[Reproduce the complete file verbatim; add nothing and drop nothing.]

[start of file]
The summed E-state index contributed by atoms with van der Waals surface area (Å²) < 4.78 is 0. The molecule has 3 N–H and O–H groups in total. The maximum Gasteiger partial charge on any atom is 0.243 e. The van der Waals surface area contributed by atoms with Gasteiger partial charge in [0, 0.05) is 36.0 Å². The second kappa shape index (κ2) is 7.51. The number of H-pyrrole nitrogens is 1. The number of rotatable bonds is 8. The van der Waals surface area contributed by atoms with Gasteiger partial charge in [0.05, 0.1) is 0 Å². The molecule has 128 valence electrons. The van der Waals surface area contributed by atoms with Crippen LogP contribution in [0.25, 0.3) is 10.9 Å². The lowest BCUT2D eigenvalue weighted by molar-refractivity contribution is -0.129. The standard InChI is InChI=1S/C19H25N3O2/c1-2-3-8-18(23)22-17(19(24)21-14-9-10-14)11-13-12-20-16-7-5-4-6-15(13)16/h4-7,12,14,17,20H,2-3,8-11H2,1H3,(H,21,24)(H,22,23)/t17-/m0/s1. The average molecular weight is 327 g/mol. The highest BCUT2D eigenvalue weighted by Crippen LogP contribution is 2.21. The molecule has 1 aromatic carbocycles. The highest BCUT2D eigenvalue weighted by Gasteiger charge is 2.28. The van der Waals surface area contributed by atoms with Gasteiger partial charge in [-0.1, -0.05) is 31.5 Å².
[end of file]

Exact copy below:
The summed E-state index contributed by atoms with van der Waals surface area (Å²) < 4.78 is 0. The molecule has 3 N–H and O–H groups in total. The maximum Gasteiger partial charge on any atom is 0.243 e. The van der Waals surface area contributed by atoms with Gasteiger partial charge in [0, 0.05) is 36.0 Å². The second kappa shape index (κ2) is 7.51. The number of H-pyrrole nitrogens is 1. The number of rotatable bonds is 8. The van der Waals surface area contributed by atoms with Gasteiger partial charge in [0.05, 0.1) is 0 Å². The molecule has 128 valence electrons. The van der Waals surface area contributed by atoms with Crippen LogP contribution in [0.25, 0.3) is 10.9 Å². The lowest BCUT2D eigenvalue weighted by molar-refractivity contribution is -0.129. The standard InChI is InChI=1S/C19H25N3O2/c1-2-3-8-18(23)22-17(19(24)21-14-9-10-14)11-13-12-20-16-7-5-4-6-15(13)16/h4-7,12,14,17,20H,2-3,8-11H2,1H3,(H,21,24)(H,22,23)/t17-/m0/s1. The average molecular weight is 327 g/mol. The highest BCUT2D eigenvalue weighted by Crippen LogP contribution is 2.21. The molecule has 1 aromatic carbocycles. The highest BCUT2D eigenvalue weighted by Gasteiger charge is 2.28. The van der Waals surface area contributed by atoms with Gasteiger partial charge in [-0.1, -0.05) is 31.5 Å².